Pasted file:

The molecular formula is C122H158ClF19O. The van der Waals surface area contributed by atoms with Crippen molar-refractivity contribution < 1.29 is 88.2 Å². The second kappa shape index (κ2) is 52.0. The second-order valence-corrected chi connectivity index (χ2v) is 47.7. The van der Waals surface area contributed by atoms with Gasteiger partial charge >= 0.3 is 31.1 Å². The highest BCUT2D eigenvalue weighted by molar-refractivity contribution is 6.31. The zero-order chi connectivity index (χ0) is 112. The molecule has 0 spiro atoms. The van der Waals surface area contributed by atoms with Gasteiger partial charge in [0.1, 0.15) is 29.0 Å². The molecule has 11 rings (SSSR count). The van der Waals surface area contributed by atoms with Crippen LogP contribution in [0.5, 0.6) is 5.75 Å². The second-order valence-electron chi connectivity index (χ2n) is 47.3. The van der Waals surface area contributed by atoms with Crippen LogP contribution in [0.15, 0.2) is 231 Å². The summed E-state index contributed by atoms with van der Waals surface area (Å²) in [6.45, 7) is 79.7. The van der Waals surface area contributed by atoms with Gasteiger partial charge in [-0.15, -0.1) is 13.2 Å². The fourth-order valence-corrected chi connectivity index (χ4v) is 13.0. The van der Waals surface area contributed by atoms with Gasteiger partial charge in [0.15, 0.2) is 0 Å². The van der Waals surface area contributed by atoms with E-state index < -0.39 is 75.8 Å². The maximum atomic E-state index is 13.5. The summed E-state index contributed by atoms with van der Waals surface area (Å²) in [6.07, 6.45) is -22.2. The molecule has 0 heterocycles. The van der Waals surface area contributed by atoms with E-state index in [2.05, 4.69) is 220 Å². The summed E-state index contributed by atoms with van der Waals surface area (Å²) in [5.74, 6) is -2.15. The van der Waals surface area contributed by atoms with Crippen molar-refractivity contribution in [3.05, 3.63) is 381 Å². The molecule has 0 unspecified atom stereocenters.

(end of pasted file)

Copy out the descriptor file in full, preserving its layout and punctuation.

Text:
The molecular formula is C122H158ClF19O. The van der Waals surface area contributed by atoms with Crippen molar-refractivity contribution < 1.29 is 88.2 Å². The second kappa shape index (κ2) is 52.0. The second-order valence-corrected chi connectivity index (χ2v) is 47.7. The van der Waals surface area contributed by atoms with Gasteiger partial charge >= 0.3 is 31.1 Å². The highest BCUT2D eigenvalue weighted by molar-refractivity contribution is 6.31. The zero-order chi connectivity index (χ0) is 112. The molecule has 0 spiro atoms. The van der Waals surface area contributed by atoms with Gasteiger partial charge in [0.1, 0.15) is 29.0 Å². The molecule has 11 rings (SSSR count). The van der Waals surface area contributed by atoms with Crippen LogP contribution in [0.5, 0.6) is 5.75 Å². The second-order valence-electron chi connectivity index (χ2n) is 47.3. The van der Waals surface area contributed by atoms with Crippen LogP contribution in [0.15, 0.2) is 231 Å². The summed E-state index contributed by atoms with van der Waals surface area (Å²) in [6.45, 7) is 79.7. The van der Waals surface area contributed by atoms with Gasteiger partial charge in [-0.15, -0.1) is 13.2 Å². The fourth-order valence-corrected chi connectivity index (χ4v) is 13.0. The van der Waals surface area contributed by atoms with Gasteiger partial charge in [0.15, 0.2) is 0 Å². The van der Waals surface area contributed by atoms with E-state index < -0.39 is 75.8 Å². The maximum atomic E-state index is 13.5. The summed E-state index contributed by atoms with van der Waals surface area (Å²) in [6.07, 6.45) is -22.2. The molecule has 0 heterocycles. The van der Waals surface area contributed by atoms with E-state index in [2.05, 4.69) is 220 Å². The summed E-state index contributed by atoms with van der Waals surface area (Å²) in [5.74, 6) is -2.15. The van der Waals surface area contributed by atoms with Crippen molar-refractivity contribution in [3.05, 3.63) is 381 Å². The molecule has 0 unspecified atom stereocenters.